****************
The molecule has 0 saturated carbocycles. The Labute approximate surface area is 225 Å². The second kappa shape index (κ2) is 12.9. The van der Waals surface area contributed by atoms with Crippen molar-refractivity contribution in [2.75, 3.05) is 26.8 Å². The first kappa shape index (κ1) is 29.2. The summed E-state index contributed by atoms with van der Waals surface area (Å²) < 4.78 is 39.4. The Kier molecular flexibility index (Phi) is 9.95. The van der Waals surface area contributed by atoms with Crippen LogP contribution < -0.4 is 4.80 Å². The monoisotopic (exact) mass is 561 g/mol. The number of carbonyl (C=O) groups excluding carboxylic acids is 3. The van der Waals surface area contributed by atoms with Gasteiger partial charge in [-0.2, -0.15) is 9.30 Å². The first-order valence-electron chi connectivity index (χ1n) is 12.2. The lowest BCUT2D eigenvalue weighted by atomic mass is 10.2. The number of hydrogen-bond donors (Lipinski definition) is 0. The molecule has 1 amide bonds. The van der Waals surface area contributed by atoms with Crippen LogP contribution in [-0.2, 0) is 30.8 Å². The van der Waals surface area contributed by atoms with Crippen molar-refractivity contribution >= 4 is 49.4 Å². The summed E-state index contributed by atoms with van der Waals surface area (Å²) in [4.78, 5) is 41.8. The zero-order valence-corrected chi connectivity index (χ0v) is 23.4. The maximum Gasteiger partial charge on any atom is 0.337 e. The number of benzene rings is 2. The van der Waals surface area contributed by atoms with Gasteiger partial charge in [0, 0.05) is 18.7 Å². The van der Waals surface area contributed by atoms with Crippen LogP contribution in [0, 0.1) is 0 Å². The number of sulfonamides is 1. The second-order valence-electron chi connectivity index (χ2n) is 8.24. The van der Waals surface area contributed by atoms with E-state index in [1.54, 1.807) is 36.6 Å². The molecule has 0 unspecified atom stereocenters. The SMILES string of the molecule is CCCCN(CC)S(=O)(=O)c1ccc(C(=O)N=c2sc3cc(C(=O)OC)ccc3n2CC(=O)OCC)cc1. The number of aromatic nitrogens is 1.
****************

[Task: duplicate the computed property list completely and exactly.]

The molecule has 0 saturated carbocycles. The Labute approximate surface area is 225 Å². The second kappa shape index (κ2) is 12.9. The van der Waals surface area contributed by atoms with Crippen molar-refractivity contribution in [2.75, 3.05) is 26.8 Å². The first kappa shape index (κ1) is 29.2. The summed E-state index contributed by atoms with van der Waals surface area (Å²) < 4.78 is 39.4. The Kier molecular flexibility index (Phi) is 9.95. The van der Waals surface area contributed by atoms with Crippen LogP contribution < -0.4 is 4.80 Å². The monoisotopic (exact) mass is 561 g/mol. The number of carbonyl (C=O) groups excluding carboxylic acids is 3. The van der Waals surface area contributed by atoms with Gasteiger partial charge in [-0.2, -0.15) is 9.30 Å². The first-order valence-electron chi connectivity index (χ1n) is 12.2. The lowest BCUT2D eigenvalue weighted by atomic mass is 10.2. The number of hydrogen-bond donors (Lipinski definition) is 0. The molecule has 1 amide bonds. The van der Waals surface area contributed by atoms with Crippen LogP contribution in [-0.2, 0) is 30.8 Å². The van der Waals surface area contributed by atoms with Crippen molar-refractivity contribution >= 4 is 49.4 Å². The summed E-state index contributed by atoms with van der Waals surface area (Å²) in [4.78, 5) is 41.8. The zero-order valence-corrected chi connectivity index (χ0v) is 23.4. The maximum Gasteiger partial charge on any atom is 0.337 e. The number of benzene rings is 2. The van der Waals surface area contributed by atoms with Gasteiger partial charge in [0, 0.05) is 18.7 Å². The van der Waals surface area contributed by atoms with Crippen LogP contribution in [0, 0.1) is 0 Å². The number of sulfonamides is 1. The second-order valence-electron chi connectivity index (χ2n) is 8.24. The van der Waals surface area contributed by atoms with E-state index in [1.54, 1.807) is 36.6 Å². The molecule has 0 unspecified atom stereocenters. The SMILES string of the molecule is CCCCN(CC)S(=O)(=O)c1ccc(C(=O)N=c2sc3cc(C(=O)OC)ccc3n2CC(=O)OCC)cc1. The number of aromatic nitrogens is 1.